Anyway, as I therefore have a natural, DNA-provided affinity for tape, that always strikes me as the way to go. Mrs. Fando though insists on glue, because damn it, that's what we do in public schools...we glue things! So afterwards, instead of tape stuck all over our bums and elbows, we have numerous flecks of dried Elmer's glue that turn up around the house for weeks on end. The other downside is that the glue smears on the board if you put too much, which I always do, subconsciously applying me mum's sellotape strategies to the paste. While on the positive side this does provide an interesting bright sheen to the board, it also makes the teacher incredibly paranoid that my child's fellow students are surreptiously wiping their bogies on The Littlest Fando's presentation.

So, all in all it was an extraordinary, electrifying, excrutiating experience. I'm just glad it wasn't a science project. I just know I'm going to wind up with burns from one of those.

Next week however, she's presenting on Eleanor Roosevelt. This leads me to one inescapeable question:

Does anyone out there know if one can easily recreate the White House Dining Room using toothpicks and construction paper?

Cruise Sickened by Placenta Chowder!

All right, I was kidding about the whole "Cruise placenta food poisoning thing." Admit it though, you believed it for just a second, perhaps even a full minute.

Some of you still believe it, even though I just told you I made it up. It's simply too realistic sounding to easily dismiss. If I'd thrown "space aliens" and "cranial energy projections" into the comment, I might very well have started an entire conspiracy theory industry. Even now, the Weekly World News is probably setting up a front page based on this very story. If only I could get a byline.

It's been a hectic week, and I apologise for the dearth of posts. We shall endeavor to do better. We shall post on the hills, on the mountains, the coasts, the little Internet cafe down the street from Buckingham (morning all), at work when no one's looking (I'm kidding!), and on other occasions where we're bored.

So hang in there. Stuff's on the way. No promises about the quality though...

Wednesday, April 26, 2006

Welcome to Computer Hell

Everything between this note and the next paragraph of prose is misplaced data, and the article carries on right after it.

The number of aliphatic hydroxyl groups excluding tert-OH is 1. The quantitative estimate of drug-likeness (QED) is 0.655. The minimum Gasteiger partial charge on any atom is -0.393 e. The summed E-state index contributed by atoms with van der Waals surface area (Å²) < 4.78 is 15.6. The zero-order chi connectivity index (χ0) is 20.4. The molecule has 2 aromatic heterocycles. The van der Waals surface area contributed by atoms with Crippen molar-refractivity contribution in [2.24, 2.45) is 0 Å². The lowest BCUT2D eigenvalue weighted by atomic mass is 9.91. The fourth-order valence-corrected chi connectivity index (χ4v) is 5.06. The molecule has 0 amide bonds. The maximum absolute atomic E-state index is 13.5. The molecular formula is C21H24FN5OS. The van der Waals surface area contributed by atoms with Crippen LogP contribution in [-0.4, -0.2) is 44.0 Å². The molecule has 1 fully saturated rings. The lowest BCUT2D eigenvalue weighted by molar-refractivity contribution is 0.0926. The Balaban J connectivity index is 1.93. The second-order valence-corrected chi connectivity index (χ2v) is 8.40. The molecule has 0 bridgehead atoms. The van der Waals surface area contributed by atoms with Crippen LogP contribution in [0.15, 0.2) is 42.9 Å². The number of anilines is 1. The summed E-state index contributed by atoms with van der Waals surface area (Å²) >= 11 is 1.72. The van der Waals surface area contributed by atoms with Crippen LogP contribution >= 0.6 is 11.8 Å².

In case you've been wondering why I haven't posted in the last few days, for the last 26 hours I've been in the land of Computer Hell. A server at work has failed, one that just happen to have all the data for the application I administrate.

Imagine a tree falling in the forest. The tree lands on the foot of a lone traveler. The traveler screams in pain. There are many expletives.

I am that traveler.

The worst part is that the application we're trying to get working stores data in a very peculiar way. Instead of a set database that can be easily backed up and supported, this programme stores data in a variety of files that are linked together in some way or another. So if there is any file corruption or errors, the programme in Windows that fixes this, CHKDSK, might damage files in the application so that the links between them don't work.

This is what in the computer world is known as a "bad idea."

Actually, if you ask someone directly, they'll tell you it's known as a "*%#$@&! *&%$@#?! bad idea!"

Oh, and our backup system hasn't been working properly.

Please someone sponsor this blog for some outlandish sum of money so I can do this full time and not what I'm doing now.

Is fantasy one of the stages of grief?

Anyway, I may get to post again this evening. I have many things I want to write about: Anthropomorphic Restaurant characters, children's school projects, Tom Cruise getting food poisoning from placenta, why computer programmers should be subject to corporal punishment, etc.

Cheers.

Sunday, April 23, 2006

Would you care for a jelly baby? Pop tart? Shot of rum?

Living in the U.S. does have a few meager downsides. One of them, is that we are well behind the times on the revivial of Doctor Who.

All those who didn't think I was a geek until now, please raise your hands. Anyone? Well then, I'll continue.

Seriously, the Doctor is back, sort of. The popular BBC children's series, which really has had an appeal to people of many ages, because many adult people love science-fiction (Really, it's not just a kiddie thing! Pleanty of adults are into it! Stop chuckling!), and because the programme is really funny in a low-grade, ridiciulous, "Can we really get away with this?" sort of way.

Anyway, the series went off the air back in 1989 and stayed off, except for a fairly cheesy made for television film in 1996, starring Willy Wonka as The Doctor. Just last year it returned with Christopher Eccelston in the title role, and David Tennant (named after the Scottish lager) took over the role for the 2006 series.

Of course the real Doctor looks on all the television programmes with a kind of detached bemusement, and some bitterness over the fact that the BBC does not provide him with residuals, and that he can't sue because he has no legal standing as an illegal alien. I talked with him about this and a few other things.

**********

Earl: Doctor, I'd like to thank you for allowing me to interview you, right here in the TARDIS.